Marina Fiorato’s latest novel, Kit, tells the story of Kit Kavanagh, a young woman from Ireland who disguises herself as a man and follows her husband to war. Those of you who have never heard of Kit Kavanagh (and I hadn’t until I read this book) may be surprised to know that she was a real person and that this novel is loosely based on a true story.
Kit’s adventures begin one evening in a Dublin inn when her husband, Richard Walsh, is pressed into the British army and disappears overnight. Having only been married for a few weeks, Kit is devastated and can’t stop thinking of her beloved father who was killed in battle several years earlier. Determined to save Richard from the same fate, she decides to dress as a man and enlist in the army herself. Soon Kit finds herself on a ship heading for Italy where she will serve with the Scots Grey Dragoons under the command of the handsome Captain Ross.
It’s 1702 and the death of the last Habsburg king of Spain has sparked conflict across Europe. The heir to the throne is the grandson of King Louis XIV of France, meaning that both Spain and France could potentially be ruled by the same monarch. In an attempt to prevent one man from gaining so much power, England and Scotland have formed an alliance with the Holy Roman Empire and the Dutch Republic in support of a rival claimant, Leopold I. The two opposing armies are battling for control of the north of Italy as Kit arrives in Genova to begin her search for Richard Walsh.
The first half of the novel follows Kit as she fights alongside the men of her regiment, hoping that her luck will hold out and her true identity won’t be revealed before she catches up with her husband. To complicate things further, she finds herself falling in love with Captain Ross – but as he believes her to be a man, she is unsure how he really feels about her. The second half of the novel is where Fiorato moves away from reality and further into the realms of fiction, creating a storyline in which Kit is recruited by the scheming Duke of Ormonde to spy on the French.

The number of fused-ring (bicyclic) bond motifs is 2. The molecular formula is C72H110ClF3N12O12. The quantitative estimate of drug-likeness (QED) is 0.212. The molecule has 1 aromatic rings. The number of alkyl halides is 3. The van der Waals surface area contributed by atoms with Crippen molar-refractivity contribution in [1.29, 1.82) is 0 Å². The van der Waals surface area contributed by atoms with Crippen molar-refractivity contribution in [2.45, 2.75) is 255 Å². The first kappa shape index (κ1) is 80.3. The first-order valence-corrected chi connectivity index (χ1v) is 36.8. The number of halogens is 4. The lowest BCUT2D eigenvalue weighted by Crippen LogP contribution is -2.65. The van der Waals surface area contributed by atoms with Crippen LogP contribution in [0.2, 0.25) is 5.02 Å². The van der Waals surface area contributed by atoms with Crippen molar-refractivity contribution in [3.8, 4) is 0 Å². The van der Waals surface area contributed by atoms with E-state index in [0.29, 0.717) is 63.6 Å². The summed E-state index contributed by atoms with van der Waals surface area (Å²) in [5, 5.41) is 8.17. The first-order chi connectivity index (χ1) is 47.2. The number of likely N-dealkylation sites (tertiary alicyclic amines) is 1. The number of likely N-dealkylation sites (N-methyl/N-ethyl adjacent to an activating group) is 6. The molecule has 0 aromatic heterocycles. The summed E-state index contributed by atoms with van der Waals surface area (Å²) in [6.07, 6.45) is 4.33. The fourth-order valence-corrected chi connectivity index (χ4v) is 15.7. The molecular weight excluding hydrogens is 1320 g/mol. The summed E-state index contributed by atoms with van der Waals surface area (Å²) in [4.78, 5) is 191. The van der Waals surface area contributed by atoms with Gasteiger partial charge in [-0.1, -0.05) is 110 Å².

Kit is the third book I’ve read by Marina Fiorato (the other two are The Glassblower of Murano and Beatrice and Benedick) and this is my favourite so far. I loved Kit as a character and was completely gripped by her story. This is the first time I’ve ever read about the War of the Spanish Succession, but as Kit also knows nothing about it, we have the opportunity to learn along with her. Battle strategies and political intrigue are clearly explained and we meet important historical figures of the period such as the Duke of Marlborough and Prince Eugene of Savoy.
I particularly loved the first part of the book – The Sword – which concentrates on Kit’s time in the army, the beginning of her relationship with Captain Ross, her friendships with the other dragoons (whose names Fiorato chose from her local war memorial), and her clashes with the villainous Sergeant Taylor and the sinister army surgeon Atticus Lambe. I was very impressed by the amount of detail Fiorato goes into in showing how thoroughly Kit prepares herself for life as a man, not only by changing the way she dresses, but also by adjusting her speech, her mannerisms and her whole persona. Knowing that the character is based on a woman who really existed just makes Kit’s story even more fascinating!
The second part of the novel – The Fan – in which Kit falls into the hands of the Duke of Ormonde, has a different feel and I didn’t like it as much as the first part, although I did enjoy watching the development of Kit’s friendship with the Italian castrato singer, Lucio Mezzanotte. The various threads of the story came together nicely at the end, and while I didn’t really think the epilogue was necessary it did mean that all the loose ends were tied up.
In Kit I found the combination of history, adventure and romance that I love in historical fiction and I’m now looking forward to reading the rest of Marina Fiorato’s novels. The Madonna of the Almonds, The Botticelli Secret and The Venetian Contract all sound appealing, but I should probably start with Daughter of Siena, which I already have on my shelf.